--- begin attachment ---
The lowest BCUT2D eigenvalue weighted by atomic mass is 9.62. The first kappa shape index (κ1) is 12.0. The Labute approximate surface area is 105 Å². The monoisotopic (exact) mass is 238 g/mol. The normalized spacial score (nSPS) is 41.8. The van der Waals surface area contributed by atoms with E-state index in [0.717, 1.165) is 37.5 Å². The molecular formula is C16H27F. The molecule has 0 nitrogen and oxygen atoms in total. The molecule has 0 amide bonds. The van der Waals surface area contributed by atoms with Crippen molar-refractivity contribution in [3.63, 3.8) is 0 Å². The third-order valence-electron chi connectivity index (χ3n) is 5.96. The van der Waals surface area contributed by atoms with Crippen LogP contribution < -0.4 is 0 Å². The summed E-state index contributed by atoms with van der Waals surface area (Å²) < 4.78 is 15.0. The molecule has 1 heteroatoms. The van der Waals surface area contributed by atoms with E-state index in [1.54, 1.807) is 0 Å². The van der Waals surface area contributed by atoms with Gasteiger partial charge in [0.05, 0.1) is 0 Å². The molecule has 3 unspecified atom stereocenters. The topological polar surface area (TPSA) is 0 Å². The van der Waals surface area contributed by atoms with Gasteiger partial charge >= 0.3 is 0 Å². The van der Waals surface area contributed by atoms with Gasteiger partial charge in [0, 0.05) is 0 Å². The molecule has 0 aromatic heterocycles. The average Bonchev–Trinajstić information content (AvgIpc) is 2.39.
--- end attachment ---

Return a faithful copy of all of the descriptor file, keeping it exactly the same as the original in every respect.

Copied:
The lowest BCUT2D eigenvalue weighted by atomic mass is 9.62. The first kappa shape index (κ1) is 12.0. The Labute approximate surface area is 105 Å². The monoisotopic (exact) mass is 238 g/mol. The normalized spacial score (nSPS) is 41.8. The van der Waals surface area contributed by atoms with E-state index in [0.717, 1.165) is 37.5 Å². The molecular formula is C16H27F. The molecule has 0 nitrogen and oxygen atoms in total. The molecule has 0 amide bonds. The van der Waals surface area contributed by atoms with Crippen molar-refractivity contribution in [3.63, 3.8) is 0 Å². The third-order valence-electron chi connectivity index (χ3n) is 5.96. The van der Waals surface area contributed by atoms with Crippen LogP contribution < -0.4 is 0 Å². The summed E-state index contributed by atoms with van der Waals surface area (Å²) < 4.78 is 15.0. The molecule has 1 heteroatoms. The van der Waals surface area contributed by atoms with E-state index in [1.54, 1.807) is 0 Å². The van der Waals surface area contributed by atoms with Gasteiger partial charge in [0.05, 0.1) is 0 Å². The molecule has 3 unspecified atom stereocenters. The topological polar surface area (TPSA) is 0 Å². The van der Waals surface area contributed by atoms with Gasteiger partial charge >= 0.3 is 0 Å². The van der Waals surface area contributed by atoms with Gasteiger partial charge in [0, 0.05) is 0 Å². The molecule has 0 aromatic heterocycles. The average Bonchev–Trinajstić information content (AvgIpc) is 2.39.